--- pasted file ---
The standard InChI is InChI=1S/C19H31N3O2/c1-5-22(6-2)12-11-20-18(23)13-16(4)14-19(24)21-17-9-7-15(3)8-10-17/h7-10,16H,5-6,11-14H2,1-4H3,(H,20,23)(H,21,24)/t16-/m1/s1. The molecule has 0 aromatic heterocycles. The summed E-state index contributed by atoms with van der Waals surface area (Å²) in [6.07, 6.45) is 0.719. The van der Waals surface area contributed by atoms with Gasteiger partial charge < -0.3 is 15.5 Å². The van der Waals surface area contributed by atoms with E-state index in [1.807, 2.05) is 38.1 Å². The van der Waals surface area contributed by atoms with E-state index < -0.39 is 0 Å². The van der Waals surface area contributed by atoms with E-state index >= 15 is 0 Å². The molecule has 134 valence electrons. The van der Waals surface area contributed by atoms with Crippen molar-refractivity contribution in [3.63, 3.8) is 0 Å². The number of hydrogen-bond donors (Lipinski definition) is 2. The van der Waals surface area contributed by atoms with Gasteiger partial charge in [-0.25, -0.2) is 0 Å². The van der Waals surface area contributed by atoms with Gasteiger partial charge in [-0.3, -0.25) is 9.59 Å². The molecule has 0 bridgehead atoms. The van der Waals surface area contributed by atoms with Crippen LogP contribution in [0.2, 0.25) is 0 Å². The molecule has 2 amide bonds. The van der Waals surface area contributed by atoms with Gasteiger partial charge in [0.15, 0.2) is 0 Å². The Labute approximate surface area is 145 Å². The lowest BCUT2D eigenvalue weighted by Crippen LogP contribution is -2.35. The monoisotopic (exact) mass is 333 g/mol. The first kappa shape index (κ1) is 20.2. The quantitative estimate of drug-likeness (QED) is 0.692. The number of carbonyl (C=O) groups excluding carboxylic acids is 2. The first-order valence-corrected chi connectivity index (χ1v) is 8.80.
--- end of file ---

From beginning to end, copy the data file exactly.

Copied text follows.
The standard InChI is InChI=1S/C19H31N3O2/c1-5-22(6-2)12-11-20-18(23)13-16(4)14-19(24)21-17-9-7-15(3)8-10-17/h7-10,16H,5-6,11-14H2,1-4H3,(H,20,23)(H,21,24)/t16-/m1/s1. The molecule has 0 aromatic heterocycles. The summed E-state index contributed by atoms with van der Waals surface area (Å²) in [6.07, 6.45) is 0.719. The van der Waals surface area contributed by atoms with Gasteiger partial charge < -0.3 is 15.5 Å². The van der Waals surface area contributed by atoms with E-state index in [1.807, 2.05) is 38.1 Å². The van der Waals surface area contributed by atoms with E-state index < -0.39 is 0 Å². The van der Waals surface area contributed by atoms with E-state index >= 15 is 0 Å². The molecule has 134 valence electrons. The van der Waals surface area contributed by atoms with Crippen molar-refractivity contribution in [3.63, 3.8) is 0 Å². The number of hydrogen-bond donors (Lipinski definition) is 2. The van der Waals surface area contributed by atoms with Gasteiger partial charge in [-0.25, -0.2) is 0 Å². The van der Waals surface area contributed by atoms with Gasteiger partial charge in [-0.3, -0.25) is 9.59 Å². The molecule has 0 bridgehead atoms. The van der Waals surface area contributed by atoms with Crippen LogP contribution in [0.2, 0.25) is 0 Å². The molecule has 2 amide bonds. The van der Waals surface area contributed by atoms with Gasteiger partial charge in [0.15, 0.2) is 0 Å². The Labute approximate surface area is 145 Å². The lowest BCUT2D eigenvalue weighted by Crippen LogP contribution is -2.35. The monoisotopic (exact) mass is 333 g/mol. The first kappa shape index (κ1) is 20.2. The quantitative estimate of drug-likeness (QED) is 0.692. The number of carbonyl (C=O) groups excluding carboxylic acids is 2. The first-order valence-corrected chi connectivity index (χ1v) is 8.80.